So, while the Law may be disregarded on dietary restrictions, it must be followed when it comes to women keeping silent. I guess Paul feels able to pick and choose which parts of the Law are still operative. This says a lot about how he approaches the regulation of the Community.
Now, here’s a thought. Paul has built up this case against speaking in tongues, and now against unregulated prophecy, over a large section of this chapter. This indicates, IMO, that he believes it important that the case be strong and convincing, so that peace may be maintained in this Community, and among others. God is of peace, after all, not confusion. But here’s a thought: is all of this directed, specifically, at women? Are they the ones who are speaking gibberish, calling it ‘tongues’, and trying to introduce innovation into the Community? Perhaps an innovation such as women having at least a voice, if not an equal voice to that of men?
I don’t think this is an outrageous proposal.
34 mulieres in ecclesiis taceant, non enim permittitur eis loqui; sed subditae sint, sicut et Lex dicit.
35 εἰ δέ τι μαθεῖν θέλουσιν, ἐν οἴκῳ τοὺς ἰδίους ἄνδρας ἐπερωτάτωσαν, αἰσχρὸν γάρ ἐστιν γυναικὶ λαλεῖν ἐν ἐκκλησίᾳ.
But if they (women, presumably) wish to learn something, in the house let them ask their own husband, for it is shameful for a woman to speak in the assembly.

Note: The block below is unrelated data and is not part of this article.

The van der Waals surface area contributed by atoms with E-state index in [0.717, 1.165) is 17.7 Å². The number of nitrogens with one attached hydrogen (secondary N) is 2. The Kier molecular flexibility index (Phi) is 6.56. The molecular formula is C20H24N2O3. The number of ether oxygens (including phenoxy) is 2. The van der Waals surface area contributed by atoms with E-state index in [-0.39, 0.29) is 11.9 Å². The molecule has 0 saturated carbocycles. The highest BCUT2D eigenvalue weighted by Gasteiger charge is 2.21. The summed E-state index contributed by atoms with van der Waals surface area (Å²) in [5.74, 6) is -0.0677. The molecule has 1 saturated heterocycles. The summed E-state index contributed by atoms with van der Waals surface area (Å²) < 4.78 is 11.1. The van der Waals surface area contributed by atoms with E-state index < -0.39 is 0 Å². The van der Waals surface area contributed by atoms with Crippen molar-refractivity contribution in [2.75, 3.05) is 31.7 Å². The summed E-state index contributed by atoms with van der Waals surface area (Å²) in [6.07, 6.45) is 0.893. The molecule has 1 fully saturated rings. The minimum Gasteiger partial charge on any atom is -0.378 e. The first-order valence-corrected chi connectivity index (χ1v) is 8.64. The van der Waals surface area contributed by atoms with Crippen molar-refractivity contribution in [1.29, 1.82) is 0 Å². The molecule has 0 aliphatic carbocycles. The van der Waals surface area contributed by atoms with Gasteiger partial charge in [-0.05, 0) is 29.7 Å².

It’s shameful. Now, discussing the a-la-carte approach to the Law, it must be said that, while the dietary restrictions set Jews apart, this attitude towards women fit right in. For most Classical-era Greeks, the best thing that could be said about one’s wife was that nothing could be said about her. She didn’t make waves, didn’t get uppity, she knew her place. Now, the legend is that Socrates’ wife Xanthippe (that we know her name is remarkable) was a bit of a hen-pecker, but being married to a ne’er do well like Socrates would have its problems. And the Spartans believed that the girls should train along side the boys so that they could produce healthier babies. But, overall, selecting this piece of the Law would have set well with many pagans.